There’s an air of excitement and anticipation that’s hard to miss in South Africa. President Cyril Ramaphosa, along with the Minister of Trade, Industry and Competition, Ebrahim Patel, is set to officially launch the country’s participation in the African Continental Free Trade Agreement (AfCFTA) on the 31st of January 2024.
This event which will take place at Pier 1 in Durban Port will include a display of products due to be exported and include the witnessing of the first container of goods under the new trade preferences loaded onto a ship destined for African markets covered by the AfCFTA.
The event will be attended among others, by the Secretary General of the AfCFTA, Wamkele Mene, and Trade Ministers from the Southern African Customs Union and other African countries.
As per a South African government communique, this event follows the launch of the Guided Trade Initiative by the AfCFTA to boost participation by firms in the free trade area.
“South Africa is simultaneously co-hosting a meeting of the Council of African Trade Ministers to consider further measures to strengthen the AfCFTA, on 30-31 January 2024 at the Durban ICC. Approximately 25 trade ministers and officials from about 40 countries are expected to attend,” read the communique.
The AfCFTA encompasses all 55 member states of the African Union covering a market of over 1.3 billion people with an ambitious scope that includes pivotal areas such as digital trade, investment, and trade in goods and services.
By breaking down trade barriers within Africa, the AfCFTA aims to significantly boost intra-Africa trade, focusing on value-added production and services sectors. This is more than just a trade deal, it’s a blueprint for the future of Africa’s economy.
While South Africa is not the first country to export under the AfCFTA, the stakes, and opportunities are immense for South Africa as it opens doors to new market access opportunities across the continent, extending well beyond the Southern Africa Development Community.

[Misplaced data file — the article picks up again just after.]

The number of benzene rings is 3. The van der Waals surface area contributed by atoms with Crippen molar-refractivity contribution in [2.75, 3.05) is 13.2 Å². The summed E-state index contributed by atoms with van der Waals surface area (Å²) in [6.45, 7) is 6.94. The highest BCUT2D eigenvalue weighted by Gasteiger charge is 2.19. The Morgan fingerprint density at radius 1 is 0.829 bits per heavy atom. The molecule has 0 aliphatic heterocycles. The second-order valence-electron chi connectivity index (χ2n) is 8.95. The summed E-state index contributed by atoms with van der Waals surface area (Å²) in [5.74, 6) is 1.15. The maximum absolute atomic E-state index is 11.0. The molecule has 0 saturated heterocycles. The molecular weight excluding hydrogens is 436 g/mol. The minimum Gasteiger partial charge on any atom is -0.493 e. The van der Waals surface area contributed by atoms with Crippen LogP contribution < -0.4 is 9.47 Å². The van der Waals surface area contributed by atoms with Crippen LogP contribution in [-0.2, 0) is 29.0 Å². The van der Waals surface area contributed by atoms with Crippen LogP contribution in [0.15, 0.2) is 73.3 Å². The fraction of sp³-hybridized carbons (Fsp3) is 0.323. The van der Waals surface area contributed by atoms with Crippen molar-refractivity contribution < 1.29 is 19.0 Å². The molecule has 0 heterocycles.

For the erstwhile largest economy on the continent, South Africa’s active participation in the AfCFTA is crucial to improving its GDP of roughly $406 billion as of 2022, enhancing intra-Africa trade and accelerating growth.
This participation is not just about South African exporters, but a two-way street offering market access to other African countries into the South African market.
Forerunners for AfCFTA in Africa
South Africa’s entry into AfCFTA trade is not an isolated occurrence but part of a broader African narrative of economic integration and collaboration. Ghana has been a front-runner in the AfCFTA initiative sending its first shipment under the agreement on January 1, 2021.
This significant step, alongside other countries such as Cameroon, Kenya, Egypt, Mauritius, Rwanda, and Tanzania, marked the start of a new era in intra-continental trade, encompassing diverse products from ceramics and palm oil to car batteries and coffee.
Egypt’s involvement in AfCFTA is also pivotal, given its strategic geographic location and significant economy and the country has been actively participating in the agreement’s activities, focusing on increasing intra-African trade rates.
Rwanda, another active participant, has been leveraging the opportunities presented by AfCFTA. The first AfCFTA Certificate of Origin for Rwanda was issued to Igire Coffee for coffee products destined for Ghana.
More than just a trade agreement
For many Africans, the AfCFTA is more than just a trade agreement, it’s a vision for Africa’s economic future.
For South Africa, this is a chance to reaffirm and try to regain its role as a key player on the continent, not just in terms of economic might but as a leader in forging a path towards greater unity and prosperity in Africa.
As the first shipment sets sail from Durban, it carries with it the hopes and aspirations of an entire nation and continent, ready to embrace the promises of a more integrated, prosperous Africa.
As these nations take bold steps under the AfCFTA, they lay the groundwork for a future where African countries are not just connected by geography but by shared economic goals and mutual growth.